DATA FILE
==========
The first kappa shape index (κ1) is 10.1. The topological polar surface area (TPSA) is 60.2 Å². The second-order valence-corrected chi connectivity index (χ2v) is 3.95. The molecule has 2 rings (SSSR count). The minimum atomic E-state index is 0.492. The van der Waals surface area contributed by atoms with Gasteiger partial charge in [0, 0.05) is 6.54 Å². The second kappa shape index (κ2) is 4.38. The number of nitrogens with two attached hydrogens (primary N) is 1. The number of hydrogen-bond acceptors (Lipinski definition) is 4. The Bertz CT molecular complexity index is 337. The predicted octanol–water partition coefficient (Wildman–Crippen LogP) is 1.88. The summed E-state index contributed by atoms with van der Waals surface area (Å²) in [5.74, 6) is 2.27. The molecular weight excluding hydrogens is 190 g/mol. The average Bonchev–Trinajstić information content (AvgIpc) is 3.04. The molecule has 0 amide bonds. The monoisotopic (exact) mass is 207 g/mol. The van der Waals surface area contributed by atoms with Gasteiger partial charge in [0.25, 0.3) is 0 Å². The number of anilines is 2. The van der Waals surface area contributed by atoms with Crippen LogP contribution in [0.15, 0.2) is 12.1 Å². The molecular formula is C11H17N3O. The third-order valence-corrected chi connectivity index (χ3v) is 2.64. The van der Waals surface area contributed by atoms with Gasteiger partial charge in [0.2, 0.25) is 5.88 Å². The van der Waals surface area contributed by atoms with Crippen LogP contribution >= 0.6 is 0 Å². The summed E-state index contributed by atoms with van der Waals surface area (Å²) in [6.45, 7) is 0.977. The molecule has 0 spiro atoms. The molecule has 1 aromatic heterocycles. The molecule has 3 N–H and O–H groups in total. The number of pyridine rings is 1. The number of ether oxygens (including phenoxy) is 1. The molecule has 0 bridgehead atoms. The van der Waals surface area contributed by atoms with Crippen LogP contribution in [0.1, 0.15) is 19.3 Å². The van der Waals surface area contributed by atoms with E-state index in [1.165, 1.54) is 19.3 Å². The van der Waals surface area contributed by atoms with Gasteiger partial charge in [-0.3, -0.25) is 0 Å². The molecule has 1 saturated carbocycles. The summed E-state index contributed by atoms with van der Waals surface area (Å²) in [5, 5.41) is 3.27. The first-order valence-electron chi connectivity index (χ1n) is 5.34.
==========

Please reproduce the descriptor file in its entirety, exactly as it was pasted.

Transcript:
The first kappa shape index (κ1) is 10.1. The topological polar surface area (TPSA) is 60.2 Å². The second-order valence-corrected chi connectivity index (χ2v) is 3.95. The molecule has 2 rings (SSSR count). The minimum atomic E-state index is 0.492. The van der Waals surface area contributed by atoms with Gasteiger partial charge in [0, 0.05) is 6.54 Å². The second kappa shape index (κ2) is 4.38. The number of nitrogens with two attached hydrogens (primary N) is 1. The number of hydrogen-bond acceptors (Lipinski definition) is 4. The Bertz CT molecular complexity index is 337. The predicted octanol–water partition coefficient (Wildman–Crippen LogP) is 1.88. The summed E-state index contributed by atoms with van der Waals surface area (Å²) in [5.74, 6) is 2.27. The molecular weight excluding hydrogens is 190 g/mol. The average Bonchev–Trinajstić information content (AvgIpc) is 3.04. The molecule has 0 amide bonds. The monoisotopic (exact) mass is 207 g/mol. The van der Waals surface area contributed by atoms with Gasteiger partial charge in [0.25, 0.3) is 0 Å². The number of anilines is 2. The van der Waals surface area contributed by atoms with Crippen LogP contribution in [0.15, 0.2) is 12.1 Å². The molecular formula is C11H17N3O. The third-order valence-corrected chi connectivity index (χ3v) is 2.64. The van der Waals surface area contributed by atoms with Gasteiger partial charge in [0.2, 0.25) is 5.88 Å². The van der Waals surface area contributed by atoms with Crippen LogP contribution >= 0.6 is 0 Å². The summed E-state index contributed by atoms with van der Waals surface area (Å²) in [6.45, 7) is 0.977. The molecule has 0 spiro atoms. The molecule has 1 aromatic heterocycles. The molecule has 3 N–H and O–H groups in total. The number of pyridine rings is 1. The number of ether oxygens (including phenoxy) is 1. The molecule has 0 bridgehead atoms. The van der Waals surface area contributed by atoms with Crippen LogP contribution in [0.1, 0.15) is 19.3 Å². The van der Waals surface area contributed by atoms with E-state index in [1.165, 1.54) is 19.3 Å². The van der Waals surface area contributed by atoms with Gasteiger partial charge in [-0.3, -0.25) is 0 Å². The molecule has 1 saturated carbocycles. The summed E-state index contributed by atoms with van der Waals surface area (Å²) in [5, 5.41) is 3.27. The first-order valence-electron chi connectivity index (χ1n) is 5.34.